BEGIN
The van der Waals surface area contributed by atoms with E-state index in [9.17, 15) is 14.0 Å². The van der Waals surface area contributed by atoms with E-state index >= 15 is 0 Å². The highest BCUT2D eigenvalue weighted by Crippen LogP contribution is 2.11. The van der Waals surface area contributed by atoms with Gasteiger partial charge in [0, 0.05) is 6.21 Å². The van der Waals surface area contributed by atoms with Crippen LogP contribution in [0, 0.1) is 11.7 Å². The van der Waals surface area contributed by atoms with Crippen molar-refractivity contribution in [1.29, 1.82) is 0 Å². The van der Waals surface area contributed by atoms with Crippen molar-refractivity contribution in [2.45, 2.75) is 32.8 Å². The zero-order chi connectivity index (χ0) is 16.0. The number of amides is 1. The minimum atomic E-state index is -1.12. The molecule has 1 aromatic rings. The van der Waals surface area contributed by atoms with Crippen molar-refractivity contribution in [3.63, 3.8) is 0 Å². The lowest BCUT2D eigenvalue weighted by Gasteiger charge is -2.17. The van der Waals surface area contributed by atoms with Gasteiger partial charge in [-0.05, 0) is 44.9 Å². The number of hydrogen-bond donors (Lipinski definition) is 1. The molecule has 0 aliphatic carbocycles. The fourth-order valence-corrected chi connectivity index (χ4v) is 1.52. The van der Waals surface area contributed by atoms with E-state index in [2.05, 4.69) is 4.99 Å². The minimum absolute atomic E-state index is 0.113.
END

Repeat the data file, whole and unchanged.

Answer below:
The van der Waals surface area contributed by atoms with E-state index in [9.17, 15) is 14.0 Å². The van der Waals surface area contributed by atoms with E-state index >= 15 is 0 Å². The highest BCUT2D eigenvalue weighted by Crippen LogP contribution is 2.11. The van der Waals surface area contributed by atoms with Gasteiger partial charge in [0, 0.05) is 6.21 Å². The van der Waals surface area contributed by atoms with Crippen LogP contribution in [0, 0.1) is 11.7 Å². The van der Waals surface area contributed by atoms with Crippen molar-refractivity contribution in [1.29, 1.82) is 0 Å². The van der Waals surface area contributed by atoms with Crippen molar-refractivity contribution in [2.45, 2.75) is 32.8 Å². The zero-order chi connectivity index (χ0) is 16.0. The number of amides is 1. The minimum atomic E-state index is -1.12. The molecule has 1 aromatic rings. The van der Waals surface area contributed by atoms with Crippen molar-refractivity contribution in [3.63, 3.8) is 0 Å². The lowest BCUT2D eigenvalue weighted by Gasteiger charge is -2.17. The van der Waals surface area contributed by atoms with Gasteiger partial charge in [-0.05, 0) is 44.9 Å². The number of hydrogen-bond donors (Lipinski definition) is 1. The molecule has 0 aliphatic carbocycles. The fourth-order valence-corrected chi connectivity index (χ4v) is 1.52. The van der Waals surface area contributed by atoms with E-state index in [2.05, 4.69) is 4.99 Å². The minimum absolute atomic E-state index is 0.113.